What? There’s no such thing as free money?

Danielle Douglas-Gabriel of the Washington Post.

Sen. Bernie Sanders wants free tuition at four-year public colleges. Here’s why it won’t work.

Imagine graduating from college without a dime in debt. No monthly loan payments to Navient, AES or Great Lakes. No calculation of whether to take that dream job paying peanuts or settle on one offering enough money to quickly lift you out of the hole.

That’s the kind of future Sen. Bernie Sanders (I-Vt.) wants to create with his proposal for free tuition at four-year public colleges and universities. But is it feasible?

On Tuesday, Sanders introduced legislation that would eliminate undergraduate tuition at public colleges and expand work-study programs to help students at private universities. The bill also calls for a reduction in interest rates on federal student loans to stop the government from profiting off of lending to young people.

“We once led the world in the percentage of our people with a college degree, now we are in 12th place.” Sanders said. “Countries like Germany, Denmark, Sweden and many more are providing free or inexpensive higher education for their young people. They understand how important it is to be investing in their youth. We should be doing the same.”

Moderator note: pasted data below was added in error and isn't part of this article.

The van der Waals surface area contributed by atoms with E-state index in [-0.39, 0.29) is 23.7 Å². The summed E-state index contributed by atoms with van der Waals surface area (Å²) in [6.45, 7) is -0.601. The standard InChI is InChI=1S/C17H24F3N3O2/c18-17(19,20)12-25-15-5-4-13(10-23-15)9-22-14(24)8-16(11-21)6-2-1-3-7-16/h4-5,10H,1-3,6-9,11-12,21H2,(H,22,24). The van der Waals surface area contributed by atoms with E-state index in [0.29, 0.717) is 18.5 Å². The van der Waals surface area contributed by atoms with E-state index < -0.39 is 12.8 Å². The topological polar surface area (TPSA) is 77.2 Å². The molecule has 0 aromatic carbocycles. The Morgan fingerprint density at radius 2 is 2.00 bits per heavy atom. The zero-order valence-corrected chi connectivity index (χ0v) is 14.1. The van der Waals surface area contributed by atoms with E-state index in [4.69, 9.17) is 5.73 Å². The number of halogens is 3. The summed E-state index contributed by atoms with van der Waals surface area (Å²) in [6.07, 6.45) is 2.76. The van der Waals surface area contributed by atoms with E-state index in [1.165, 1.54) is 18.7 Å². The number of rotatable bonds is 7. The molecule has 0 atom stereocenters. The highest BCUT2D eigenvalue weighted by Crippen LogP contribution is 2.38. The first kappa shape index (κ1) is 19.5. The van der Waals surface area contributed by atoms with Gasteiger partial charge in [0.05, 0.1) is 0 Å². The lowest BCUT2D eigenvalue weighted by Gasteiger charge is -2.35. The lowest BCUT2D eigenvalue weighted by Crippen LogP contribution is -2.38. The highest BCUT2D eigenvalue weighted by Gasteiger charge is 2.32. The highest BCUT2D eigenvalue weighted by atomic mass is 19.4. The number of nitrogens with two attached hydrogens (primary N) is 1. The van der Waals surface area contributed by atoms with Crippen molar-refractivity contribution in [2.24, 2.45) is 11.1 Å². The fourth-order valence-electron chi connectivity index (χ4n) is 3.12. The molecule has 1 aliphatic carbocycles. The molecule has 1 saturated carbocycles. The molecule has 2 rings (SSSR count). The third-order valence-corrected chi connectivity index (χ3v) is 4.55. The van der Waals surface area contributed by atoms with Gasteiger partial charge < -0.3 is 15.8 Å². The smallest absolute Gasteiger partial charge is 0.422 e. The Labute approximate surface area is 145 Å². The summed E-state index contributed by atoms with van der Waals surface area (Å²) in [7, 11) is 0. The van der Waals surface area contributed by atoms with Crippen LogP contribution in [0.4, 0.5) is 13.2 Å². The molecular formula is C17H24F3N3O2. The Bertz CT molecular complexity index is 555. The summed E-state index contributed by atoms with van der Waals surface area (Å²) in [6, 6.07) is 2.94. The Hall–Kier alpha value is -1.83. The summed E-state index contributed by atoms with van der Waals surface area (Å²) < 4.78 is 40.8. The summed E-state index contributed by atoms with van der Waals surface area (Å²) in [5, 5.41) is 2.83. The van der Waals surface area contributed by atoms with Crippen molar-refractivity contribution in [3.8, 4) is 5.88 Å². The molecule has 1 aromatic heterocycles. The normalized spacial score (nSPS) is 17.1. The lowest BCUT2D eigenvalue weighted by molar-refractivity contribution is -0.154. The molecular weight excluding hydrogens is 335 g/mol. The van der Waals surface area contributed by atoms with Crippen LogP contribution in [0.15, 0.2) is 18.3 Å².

Sanders estimates that his plan would cost $70 billion per year — about $10 billion more than president Obama’s proposal for free community college. States under Sanders’s plan would have to put up $1 for every $2 the federal government ponies up, shifting more of the cost of public higher education to Washington. The federal share of the expense would be offset by imposing a tax on transactions by hedge funds, investment houses and other Wall Street firms.

To qualify for federal funding, states would need to maintain spending on their higher education systems, academic instruction and need-based financial aid. Sanders would also have colleges reduce their reliance on low-paid adjunct faculty, hire new faculty and provide professional development for professors. No funding under his plan could be use to pay for administrator salaries, merit-based financial aid or the construction of stadiums or student centers.